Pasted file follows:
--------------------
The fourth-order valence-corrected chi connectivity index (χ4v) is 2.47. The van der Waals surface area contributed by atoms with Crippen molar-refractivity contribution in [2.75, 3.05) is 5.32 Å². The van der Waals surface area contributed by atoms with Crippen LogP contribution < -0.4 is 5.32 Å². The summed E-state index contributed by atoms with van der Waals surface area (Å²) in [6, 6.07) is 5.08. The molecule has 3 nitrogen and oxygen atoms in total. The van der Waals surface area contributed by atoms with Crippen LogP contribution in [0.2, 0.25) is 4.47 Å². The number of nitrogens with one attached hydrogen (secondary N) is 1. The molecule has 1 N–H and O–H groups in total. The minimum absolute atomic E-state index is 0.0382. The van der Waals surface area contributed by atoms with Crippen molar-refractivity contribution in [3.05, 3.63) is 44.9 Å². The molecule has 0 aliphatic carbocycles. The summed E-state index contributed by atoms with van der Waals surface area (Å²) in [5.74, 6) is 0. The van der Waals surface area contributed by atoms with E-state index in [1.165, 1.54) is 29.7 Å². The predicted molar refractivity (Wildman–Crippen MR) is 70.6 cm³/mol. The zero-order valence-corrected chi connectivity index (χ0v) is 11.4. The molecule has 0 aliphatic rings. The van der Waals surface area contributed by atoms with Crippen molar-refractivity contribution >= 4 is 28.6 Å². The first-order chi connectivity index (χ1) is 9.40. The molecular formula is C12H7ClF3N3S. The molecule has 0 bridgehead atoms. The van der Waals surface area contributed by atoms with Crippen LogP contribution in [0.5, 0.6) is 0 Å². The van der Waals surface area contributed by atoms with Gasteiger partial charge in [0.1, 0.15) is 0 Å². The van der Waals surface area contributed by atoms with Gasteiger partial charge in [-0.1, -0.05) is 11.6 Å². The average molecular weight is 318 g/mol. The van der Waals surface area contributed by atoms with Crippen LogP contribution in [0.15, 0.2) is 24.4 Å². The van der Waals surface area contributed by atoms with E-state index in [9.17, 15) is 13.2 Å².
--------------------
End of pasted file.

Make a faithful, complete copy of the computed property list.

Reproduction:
The fourth-order valence-corrected chi connectivity index (χ4v) is 2.47. The van der Waals surface area contributed by atoms with Crippen molar-refractivity contribution in [2.75, 3.05) is 5.32 Å². The van der Waals surface area contributed by atoms with Crippen LogP contribution < -0.4 is 5.32 Å². The summed E-state index contributed by atoms with van der Waals surface area (Å²) in [6, 6.07) is 5.08. The molecule has 3 nitrogen and oxygen atoms in total. The van der Waals surface area contributed by atoms with Crippen LogP contribution in [0.2, 0.25) is 4.47 Å². The number of nitrogens with one attached hydrogen (secondary N) is 1. The molecule has 1 N–H and O–H groups in total. The minimum absolute atomic E-state index is 0.0382. The van der Waals surface area contributed by atoms with Crippen molar-refractivity contribution in [3.05, 3.63) is 44.9 Å². The molecule has 0 aliphatic carbocycles. The summed E-state index contributed by atoms with van der Waals surface area (Å²) in [5.74, 6) is 0. The van der Waals surface area contributed by atoms with E-state index in [1.165, 1.54) is 29.7 Å². The predicted molar refractivity (Wildman–Crippen MR) is 70.6 cm³/mol. The zero-order valence-corrected chi connectivity index (χ0v) is 11.4. The molecule has 0 aliphatic rings. The van der Waals surface area contributed by atoms with Crippen molar-refractivity contribution >= 4 is 28.6 Å². The first-order chi connectivity index (χ1) is 9.40. The molecular formula is C12H7ClF3N3S. The molecule has 0 bridgehead atoms. The van der Waals surface area contributed by atoms with Crippen LogP contribution in [0.5, 0.6) is 0 Å². The van der Waals surface area contributed by atoms with Gasteiger partial charge in [0.1, 0.15) is 0 Å². The van der Waals surface area contributed by atoms with Gasteiger partial charge in [-0.1, -0.05) is 11.6 Å². The average molecular weight is 318 g/mol. The van der Waals surface area contributed by atoms with Crippen LogP contribution in [0.15, 0.2) is 24.4 Å². The van der Waals surface area contributed by atoms with E-state index in [9.17, 15) is 13.2 Å².